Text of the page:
I once was a proud white liberal feminist well-versed in all the talking points regarding civil and human rights and racism. I would share lines from a Dr Martin Luther King Jr. Speech on the day of his remembrance, quote famous activists and authors when talking about intolerance, and donated money to liberal movements.
Eventually my politics evolved, and I learned that, while maybe well-intended, I was centering my activism around myself, often talking over Black voices in my community that I could have simply elevated instead.
I never knew how to describe that type of feminism I was practicing until a couple of years later when Faux Choices: The Faux Feminism of Hillary Rodham Clinton was released. The book edited by Liza Featherstone is a collection of essays from socialist feminists, each contributing to a complete breakdown on how being a liberal Democrat does not necessarily equal being a true feminist.
They profiled then-presidential candidate, Hillary Clinton, and tediously described a brand of feminism that was counterproductive to the feminist movement. Even though the book was written about Clinton, that brand of feminism is applied to a whole group of self-described feminists. The best and most consistent term I have found to ascribe to this specific brand is “white feminists.”
After the 2016 presidential election, the visibility of white feminists has increased. However, the history of feminist movements in the United States tells us that early feminist organizations dedicated to the liberation of women were dominated by white women, and historically many of those groups became the type of corporate and imperialistic feminism that Hillary Clinton embraced.
It was the consistent voices from the Black and Latinx feminist that kept the true meaning of global feminist movement in focus. Nonetheless, here we are again. The difference is today’s white feminists do not exclude the struggles of people of color in their rhetoric, instead they act as a spokesperson for those struggles, while also willing to sacrifice the means of progression for the benefit of pragmatic policies that harm disenfranchised communities.
Nowhere is the presence of the white feminist more prominent than on Twitter. Whether it is a celebrity like Alyssa Milano tweeting she “is Black” or a prominent Twitter profile of white liberal woman from Vermont named Lisa, we see these “feminists” speaking on the behalf people of color yet silencing their voices and diminishing their struggles at the same time.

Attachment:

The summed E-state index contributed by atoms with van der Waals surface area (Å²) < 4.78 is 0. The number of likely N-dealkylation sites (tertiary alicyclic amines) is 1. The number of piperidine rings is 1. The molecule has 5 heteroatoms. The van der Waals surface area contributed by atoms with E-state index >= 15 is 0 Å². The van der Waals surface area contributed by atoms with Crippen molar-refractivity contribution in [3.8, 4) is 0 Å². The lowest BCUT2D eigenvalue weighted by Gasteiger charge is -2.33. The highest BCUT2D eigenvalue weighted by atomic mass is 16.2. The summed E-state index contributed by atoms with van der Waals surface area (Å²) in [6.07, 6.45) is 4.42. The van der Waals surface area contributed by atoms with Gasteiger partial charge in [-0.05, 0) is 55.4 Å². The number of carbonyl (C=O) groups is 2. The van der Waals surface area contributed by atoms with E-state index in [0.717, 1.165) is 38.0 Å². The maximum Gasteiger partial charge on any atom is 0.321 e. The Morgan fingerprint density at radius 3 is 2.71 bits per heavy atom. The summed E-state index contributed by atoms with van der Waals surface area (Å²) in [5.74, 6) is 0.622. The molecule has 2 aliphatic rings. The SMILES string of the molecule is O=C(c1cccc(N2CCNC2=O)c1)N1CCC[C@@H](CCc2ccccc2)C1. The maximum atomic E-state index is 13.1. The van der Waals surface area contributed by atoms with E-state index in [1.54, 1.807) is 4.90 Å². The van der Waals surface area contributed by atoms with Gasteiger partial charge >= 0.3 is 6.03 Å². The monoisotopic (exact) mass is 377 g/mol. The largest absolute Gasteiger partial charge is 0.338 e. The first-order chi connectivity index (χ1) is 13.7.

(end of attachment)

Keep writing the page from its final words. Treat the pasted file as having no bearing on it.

Concerned only with optics, they want to prove with likes and retweets that they *know* Blackness or what policy positions best serve the Black, brown, and immigrant communities. However, no matter how many times they tweet at someone to “get a Black friend,” like Lisa from Vermont did to Black journalist Brie Gray, or how many times they try to show solidarity by claiming “I am Black,” they will always just be privileged, self-serving white ladies.
I have been this person, and unfortunately, I still make this mistake sometimes, but here’s what I have learned: White women should never to out-Black each other for Twitter points.
It is a game we will rightfully lose every time because it is not our game to win. No one benefits from a white lady explaining what is and is not racist. Real social justice is not going to come from the white feminism of Lisa Talmadge from Vermont, who believes she is a leading authority on Blackness.
It’s not going to come from a white actress, no matter how financially committed she is, and it will not come from me. It will come when we put our white savior complexes aside and start listening to those who are affected the most by oppression. No one in Black and brown communities is asking for white women to be their spokespersons, they want the platform they deserve.
It’s absurd to listen to Lisa or Alyssa Milano, when you can see, listen and share the voices of Vanessa Bee, Briahna Joy Gray, Bree Newsome, Anoa Changa, Wendi Muse, Rukia Lumumba, Sema Hernandez, Varshini Prakash and many, many more.